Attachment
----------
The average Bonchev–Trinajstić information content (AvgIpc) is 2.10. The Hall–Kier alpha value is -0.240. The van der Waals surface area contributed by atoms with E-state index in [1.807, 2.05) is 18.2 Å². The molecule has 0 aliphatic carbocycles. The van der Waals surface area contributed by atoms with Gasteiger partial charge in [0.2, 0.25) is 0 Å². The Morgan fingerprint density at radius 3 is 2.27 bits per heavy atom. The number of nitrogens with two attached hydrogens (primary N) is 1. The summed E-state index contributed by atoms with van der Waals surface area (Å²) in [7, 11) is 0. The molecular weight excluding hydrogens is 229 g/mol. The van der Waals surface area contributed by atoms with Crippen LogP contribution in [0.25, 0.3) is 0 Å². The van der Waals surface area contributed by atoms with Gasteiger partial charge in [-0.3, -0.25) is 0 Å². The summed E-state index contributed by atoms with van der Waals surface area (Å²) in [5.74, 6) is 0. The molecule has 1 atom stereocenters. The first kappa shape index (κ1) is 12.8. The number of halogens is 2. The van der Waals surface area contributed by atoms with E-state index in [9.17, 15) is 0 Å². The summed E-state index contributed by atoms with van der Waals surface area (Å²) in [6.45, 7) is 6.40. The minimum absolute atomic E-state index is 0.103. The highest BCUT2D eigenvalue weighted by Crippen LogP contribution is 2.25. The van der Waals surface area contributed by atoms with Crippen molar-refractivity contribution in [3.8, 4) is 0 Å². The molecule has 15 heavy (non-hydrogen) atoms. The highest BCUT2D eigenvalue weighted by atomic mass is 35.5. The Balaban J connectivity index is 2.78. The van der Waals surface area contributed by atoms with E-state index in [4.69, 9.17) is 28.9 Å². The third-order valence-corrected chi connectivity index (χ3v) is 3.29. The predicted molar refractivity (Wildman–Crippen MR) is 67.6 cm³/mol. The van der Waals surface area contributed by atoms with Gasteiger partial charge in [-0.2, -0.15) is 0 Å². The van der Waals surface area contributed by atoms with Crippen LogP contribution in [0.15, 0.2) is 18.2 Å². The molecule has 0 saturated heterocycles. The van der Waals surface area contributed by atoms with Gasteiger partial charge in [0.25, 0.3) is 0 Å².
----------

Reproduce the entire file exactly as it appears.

The average Bonchev–Trinajstić information content (AvgIpc) is 2.10. The Hall–Kier alpha value is -0.240. The van der Waals surface area contributed by atoms with E-state index in [1.807, 2.05) is 18.2 Å². The molecule has 0 aliphatic carbocycles. The van der Waals surface area contributed by atoms with Gasteiger partial charge in [0.2, 0.25) is 0 Å². The Morgan fingerprint density at radius 3 is 2.27 bits per heavy atom. The number of nitrogens with two attached hydrogens (primary N) is 1. The summed E-state index contributed by atoms with van der Waals surface area (Å²) in [7, 11) is 0. The molecular weight excluding hydrogens is 229 g/mol. The van der Waals surface area contributed by atoms with Crippen LogP contribution in [0.25, 0.3) is 0 Å². The van der Waals surface area contributed by atoms with Gasteiger partial charge in [-0.3, -0.25) is 0 Å². The summed E-state index contributed by atoms with van der Waals surface area (Å²) in [5.74, 6) is 0. The molecule has 1 atom stereocenters. The first kappa shape index (κ1) is 12.8. The number of halogens is 2. The van der Waals surface area contributed by atoms with E-state index in [9.17, 15) is 0 Å². The summed E-state index contributed by atoms with van der Waals surface area (Å²) in [6.45, 7) is 6.40. The minimum absolute atomic E-state index is 0.103. The highest BCUT2D eigenvalue weighted by Crippen LogP contribution is 2.25. The van der Waals surface area contributed by atoms with Crippen molar-refractivity contribution in [3.8, 4) is 0 Å². The molecule has 15 heavy (non-hydrogen) atoms. The highest BCUT2D eigenvalue weighted by atomic mass is 35.5. The Balaban J connectivity index is 2.78. The van der Waals surface area contributed by atoms with E-state index in [4.69, 9.17) is 28.9 Å². The third-order valence-corrected chi connectivity index (χ3v) is 3.29. The predicted molar refractivity (Wildman–Crippen MR) is 67.6 cm³/mol. The van der Waals surface area contributed by atoms with Gasteiger partial charge in [-0.2, -0.15) is 0 Å². The van der Waals surface area contributed by atoms with Crippen LogP contribution in [0.15, 0.2) is 18.2 Å². The molecule has 0 saturated heterocycles. The van der Waals surface area contributed by atoms with Gasteiger partial charge in [0.25, 0.3) is 0 Å².